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Joe Sheehan

My Grandfather was Edward Sheehan of C company SIH - the Commanding officer of C company was Harold E Berry, of Riverstown House and my grandfather was also the gardener there! Injured but survived the battle on 21 March 1918 - my great grandmother received a cable stating missing presumed dead. Turned up unannounced at the end of the war!  

 

 

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Newtrooper

I apologise if this comes up as a repeat post but, I am not tech proficient and can find no trace of my earlier attempts.

 

I'm 79 years of age and have been researching my uncle's life story for some years. The only period of his life for which I cannot find very much information is the period that he spent, serving with the British Army, in the South Irish Horse. I have several photos of him in S.I.H. uniform on horseback.

Here are some further details about him which may help some kind person here to assist me:

 

Name: John Francis Keating

D.O.B.: 26th Oct 1899.

Address:  Ballyragget, Co. Kilkenny, Ireland

Enlisted in South Irish Horse: 18th Oct 1915 (aged almost 16)

Rank: Private;  # 1549

Transferred to Corps of Hussars (date ?)[ I was informed that this meant that he never became an Infantryman as many of his Regimental comrades did.]

Rank: Private; #73166

Discharged: 18th Feb 1919.

Awards: Victory Medal (CY/113B page 1283)

            : British  Medal (…  do  …   ...  do  .. ) 

How can I find out how long he did serve in France ?

How can I find out what areas of the fighting, if any, he did serve in ?

What, exactly, did he do during WW1 ?

 

As my research has been long and difficult I will be most grateful for any information , however scant, in order to help me complete the biography of a fine man.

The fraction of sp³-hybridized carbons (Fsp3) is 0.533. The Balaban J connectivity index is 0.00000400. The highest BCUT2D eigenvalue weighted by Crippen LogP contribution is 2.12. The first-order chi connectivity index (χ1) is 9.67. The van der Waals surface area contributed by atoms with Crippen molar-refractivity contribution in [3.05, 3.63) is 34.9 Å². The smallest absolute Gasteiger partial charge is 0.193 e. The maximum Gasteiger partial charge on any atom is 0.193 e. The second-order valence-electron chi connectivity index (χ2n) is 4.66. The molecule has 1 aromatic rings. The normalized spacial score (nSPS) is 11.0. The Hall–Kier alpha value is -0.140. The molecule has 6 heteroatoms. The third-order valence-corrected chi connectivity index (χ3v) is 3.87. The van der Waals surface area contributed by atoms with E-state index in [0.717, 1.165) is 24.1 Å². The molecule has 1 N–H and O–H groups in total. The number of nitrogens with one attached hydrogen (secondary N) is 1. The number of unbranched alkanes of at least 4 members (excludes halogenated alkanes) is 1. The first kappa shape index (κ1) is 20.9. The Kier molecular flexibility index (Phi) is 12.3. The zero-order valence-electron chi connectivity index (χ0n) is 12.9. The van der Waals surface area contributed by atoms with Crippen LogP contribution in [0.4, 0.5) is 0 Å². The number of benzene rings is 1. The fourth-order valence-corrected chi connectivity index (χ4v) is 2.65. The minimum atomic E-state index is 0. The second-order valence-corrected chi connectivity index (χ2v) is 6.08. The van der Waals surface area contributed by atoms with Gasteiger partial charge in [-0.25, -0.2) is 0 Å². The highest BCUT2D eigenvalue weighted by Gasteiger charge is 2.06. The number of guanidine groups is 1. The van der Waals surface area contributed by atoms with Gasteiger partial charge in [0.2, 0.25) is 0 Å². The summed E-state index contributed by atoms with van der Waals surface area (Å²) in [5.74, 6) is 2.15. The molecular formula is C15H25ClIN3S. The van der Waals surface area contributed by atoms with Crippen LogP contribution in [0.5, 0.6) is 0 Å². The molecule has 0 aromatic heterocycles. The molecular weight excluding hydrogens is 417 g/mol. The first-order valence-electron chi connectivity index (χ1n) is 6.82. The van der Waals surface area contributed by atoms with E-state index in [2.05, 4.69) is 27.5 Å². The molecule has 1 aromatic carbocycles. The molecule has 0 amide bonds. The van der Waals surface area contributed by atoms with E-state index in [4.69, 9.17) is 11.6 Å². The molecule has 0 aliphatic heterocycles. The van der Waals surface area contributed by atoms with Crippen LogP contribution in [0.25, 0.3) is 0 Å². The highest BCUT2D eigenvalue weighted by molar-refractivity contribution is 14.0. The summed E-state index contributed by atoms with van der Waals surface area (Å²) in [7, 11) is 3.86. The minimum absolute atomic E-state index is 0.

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stephen p nunn

 

 

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Seanine

My Grandfather served in the South Irish Horse. His name was Maurice Flynn. He was born in New York but his family returned to Eire when he was aged 2 years. He was from County Limerick. He started in the Cavalry but was later in the trenches. I know he was at Mons, the Sommes, the Third Battle of Ypres and Mons. He was wounded at the Sommes. Bayonetted and suffering from "Trench Foot". He was sent back to the front following this. My father said he never talked about his experiences until one day when an old comrade arrived at his door. My father aged 17 heard for the first time about my grandfather's time in WW1. My Great Uncle Jack Flynn was in the Royal Air Corps. He also survived the conflict, only to contract Spanish Flu and died from Pneumonia.

Edited by Seanine

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DanSimpson
On 10/04/2007 at 11:17, ckop4 said:

These two articles contradict each other on both the father's name and the date of death. According to SDITGW, Trooper Shanahan was killed on the 11th of January, 1916:-

(CE 20/1/1916) – KILLED IN ACTION – TROOPER DANIEL SHANAHAN, South Irish Horse (son of Mr. Michael Shanahan, 17 Upper John street, Cork), killed in Armentieres on the 11th of July last. He was connected with the Waterworks Department of the Corporation.

SHANAHAN – (CE 17/1/1916) – Killed in action on the 11th January, of the South Irish Horse, Daniel Joseph (Dan), son of Patrick, 17 Upper John St., Cork, (Waterworks Department). Deeply and deservedly regretted by his sorrowing parents and relatives …..

Sorry, rather old post, but just come across this, The correct one was the second one, my great uncle

daniel.jpg